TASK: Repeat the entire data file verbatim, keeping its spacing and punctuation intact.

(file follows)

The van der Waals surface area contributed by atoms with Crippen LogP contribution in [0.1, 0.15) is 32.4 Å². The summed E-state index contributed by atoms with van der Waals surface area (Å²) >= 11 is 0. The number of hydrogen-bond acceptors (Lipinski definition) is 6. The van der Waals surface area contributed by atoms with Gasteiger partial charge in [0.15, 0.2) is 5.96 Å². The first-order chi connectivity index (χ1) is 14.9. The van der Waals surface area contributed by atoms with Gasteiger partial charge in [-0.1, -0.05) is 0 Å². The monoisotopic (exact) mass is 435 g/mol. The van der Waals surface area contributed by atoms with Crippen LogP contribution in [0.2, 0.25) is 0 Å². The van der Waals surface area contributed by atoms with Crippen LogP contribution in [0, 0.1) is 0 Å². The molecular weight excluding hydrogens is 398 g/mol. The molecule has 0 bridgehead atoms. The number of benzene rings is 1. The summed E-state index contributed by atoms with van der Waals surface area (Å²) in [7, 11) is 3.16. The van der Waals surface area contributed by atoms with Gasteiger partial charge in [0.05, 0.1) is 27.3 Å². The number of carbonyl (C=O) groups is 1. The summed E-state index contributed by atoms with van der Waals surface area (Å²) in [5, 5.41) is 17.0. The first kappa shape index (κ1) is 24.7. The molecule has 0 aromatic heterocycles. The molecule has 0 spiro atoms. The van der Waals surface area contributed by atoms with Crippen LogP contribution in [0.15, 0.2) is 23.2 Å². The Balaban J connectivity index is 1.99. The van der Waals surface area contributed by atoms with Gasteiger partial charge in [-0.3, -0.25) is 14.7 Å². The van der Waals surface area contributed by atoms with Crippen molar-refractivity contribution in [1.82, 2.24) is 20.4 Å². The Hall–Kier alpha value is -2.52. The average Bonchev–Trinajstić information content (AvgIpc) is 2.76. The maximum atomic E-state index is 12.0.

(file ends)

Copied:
The van der Waals surface area contributed by atoms with Crippen LogP contribution in [0.1, 0.15) is 32.4 Å². The summed E-state index contributed by atoms with van der Waals surface area (Å²) >= 11 is 0. The number of hydrogen-bond acceptors (Lipinski definition) is 6. The van der Waals surface area contributed by atoms with Gasteiger partial charge in [0.15, 0.2) is 5.96 Å². The first-order chi connectivity index (χ1) is 14.9. The van der Waals surface area contributed by atoms with Gasteiger partial charge in [-0.1, -0.05) is 0 Å². The monoisotopic (exact) mass is 435 g/mol. The van der Waals surface area contributed by atoms with Crippen LogP contribution in [0.2, 0.25) is 0 Å². The van der Waals surface area contributed by atoms with Crippen LogP contribution in [0, 0.1) is 0 Å². The molecular weight excluding hydrogens is 398 g/mol. The molecule has 0 bridgehead atoms. The number of benzene rings is 1. The summed E-state index contributed by atoms with van der Waals surface area (Å²) in [7, 11) is 3.16. The van der Waals surface area contributed by atoms with Gasteiger partial charge in [0.05, 0.1) is 27.3 Å². The number of carbonyl (C=O) groups is 1. The summed E-state index contributed by atoms with van der Waals surface area (Å²) in [5, 5.41) is 17.0. The first kappa shape index (κ1) is 24.7. The molecule has 0 aromatic heterocycles. The molecule has 0 spiro atoms. The van der Waals surface area contributed by atoms with Crippen LogP contribution in [0.15, 0.2) is 23.2 Å². The Balaban J connectivity index is 1.99. The van der Waals surface area contributed by atoms with Gasteiger partial charge in [-0.3, -0.25) is 14.7 Å². The van der Waals surface area contributed by atoms with Crippen molar-refractivity contribution in [1.82, 2.24) is 20.4 Å². The Hall–Kier alpha value is -2.52. The average Bonchev–Trinajstić information content (AvgIpc) is 2.76. The maximum atomic E-state index is 12.0.